The TSA and DHS have been introducing new security screening measures for flights, given the (apparent) increased risk to aviation security, especially as it concerns explosives. While we’ve seen the TSA test some new screening practices on domestic flights, a majority of the changes so far have come in the form of added security on international flights bound for the US. That’s in spite of the fact that the TSA continues to miss 95% of prohibited items that are brought through checkpoints in tests.
Today it was announced that the TSA will be enhancing security screening for domestic flights as well, which will be implemented nationwide in the coming weeks and months. Specifically, the TSA will ask travelers to remove all electronics larger than cell phones from their carry-on bags and place them in a bin with nothing on top of below, to get a clearer X-ray image. In other words, all electronics larger than cell phones will be treated the same way that laptops are treated right now. This would include cameras, e-readers, noise canceling headphones, etc.
TSA employees will be stationed at the standard screening lanes to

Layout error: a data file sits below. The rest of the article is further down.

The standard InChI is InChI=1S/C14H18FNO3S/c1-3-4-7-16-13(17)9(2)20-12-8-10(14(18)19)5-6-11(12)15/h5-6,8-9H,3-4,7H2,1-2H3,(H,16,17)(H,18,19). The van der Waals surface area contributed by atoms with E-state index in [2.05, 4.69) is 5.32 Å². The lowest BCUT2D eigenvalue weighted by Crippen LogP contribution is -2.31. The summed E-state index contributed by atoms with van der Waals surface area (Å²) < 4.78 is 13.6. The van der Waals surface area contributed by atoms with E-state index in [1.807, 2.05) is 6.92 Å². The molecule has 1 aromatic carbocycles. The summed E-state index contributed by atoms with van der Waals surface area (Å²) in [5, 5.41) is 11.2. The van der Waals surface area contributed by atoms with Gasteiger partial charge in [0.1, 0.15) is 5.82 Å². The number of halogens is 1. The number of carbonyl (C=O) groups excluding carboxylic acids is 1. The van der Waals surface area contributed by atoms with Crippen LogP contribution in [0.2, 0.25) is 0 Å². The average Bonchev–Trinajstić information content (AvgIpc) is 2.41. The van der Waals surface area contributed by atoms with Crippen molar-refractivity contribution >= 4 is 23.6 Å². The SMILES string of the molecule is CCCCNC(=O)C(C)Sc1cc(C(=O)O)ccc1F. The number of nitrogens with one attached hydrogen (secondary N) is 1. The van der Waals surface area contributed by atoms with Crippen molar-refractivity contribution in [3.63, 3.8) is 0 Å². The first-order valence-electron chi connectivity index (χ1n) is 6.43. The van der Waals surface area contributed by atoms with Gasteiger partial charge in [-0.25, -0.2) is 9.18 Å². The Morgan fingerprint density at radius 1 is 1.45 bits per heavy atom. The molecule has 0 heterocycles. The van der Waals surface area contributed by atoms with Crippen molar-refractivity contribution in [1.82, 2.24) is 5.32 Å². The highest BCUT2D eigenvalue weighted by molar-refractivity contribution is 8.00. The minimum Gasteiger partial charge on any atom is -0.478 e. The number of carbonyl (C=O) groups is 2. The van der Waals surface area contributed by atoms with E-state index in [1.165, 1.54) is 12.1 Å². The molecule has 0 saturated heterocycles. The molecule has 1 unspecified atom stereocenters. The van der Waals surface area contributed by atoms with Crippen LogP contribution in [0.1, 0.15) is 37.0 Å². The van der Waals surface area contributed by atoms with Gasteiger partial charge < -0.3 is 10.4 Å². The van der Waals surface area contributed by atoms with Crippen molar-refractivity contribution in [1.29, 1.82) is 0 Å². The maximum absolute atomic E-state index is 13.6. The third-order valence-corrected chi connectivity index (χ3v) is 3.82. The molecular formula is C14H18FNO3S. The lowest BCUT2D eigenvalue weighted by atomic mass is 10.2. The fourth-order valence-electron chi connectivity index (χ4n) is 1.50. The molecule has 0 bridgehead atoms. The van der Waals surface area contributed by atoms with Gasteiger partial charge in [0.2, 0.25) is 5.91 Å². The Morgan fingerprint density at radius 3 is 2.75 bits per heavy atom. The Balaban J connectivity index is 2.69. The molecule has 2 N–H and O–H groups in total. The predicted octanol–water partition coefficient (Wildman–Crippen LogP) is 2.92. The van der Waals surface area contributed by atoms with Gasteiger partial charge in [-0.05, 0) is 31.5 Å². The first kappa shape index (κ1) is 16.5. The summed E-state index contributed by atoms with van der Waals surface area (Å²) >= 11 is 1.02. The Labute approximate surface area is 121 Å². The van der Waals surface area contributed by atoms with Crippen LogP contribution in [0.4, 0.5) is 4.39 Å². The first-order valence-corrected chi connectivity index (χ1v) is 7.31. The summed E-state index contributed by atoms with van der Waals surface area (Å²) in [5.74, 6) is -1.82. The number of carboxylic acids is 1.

yell at passenger explain the process and help passengers with their bags. The good news is that those with access to TSA PreCheck lanes are excluded from this — this only applies to regular screening lanes.
There’s not actually a change to what’s allowed past checkpoints, but rather just to how it’s being screened. The new screening procedures are already in place at the following 10 airports, and will expand to other airports soon:
- Boise Airport (BOI)
- Colorado Springs Airport (COS)
- Detroit Metropolitan Airport (DTW)
- Fort Lauderdale-Hollywood International Airport (FLL)
- Logan International Airport (BOS)
- Los Angeles International Airport (LAX)
- Lubbock Preston Smith International Airport (LBB)
- Luis Muñoz Marín International Airport (SJU)
- McCarran International Airport (LAS)
- Phoenix Sky Harbor International Airport (PHX)
I imagine we’re going to see a lot more new measures beyond this. Whether or not this is actually effective, though, is a whole different story…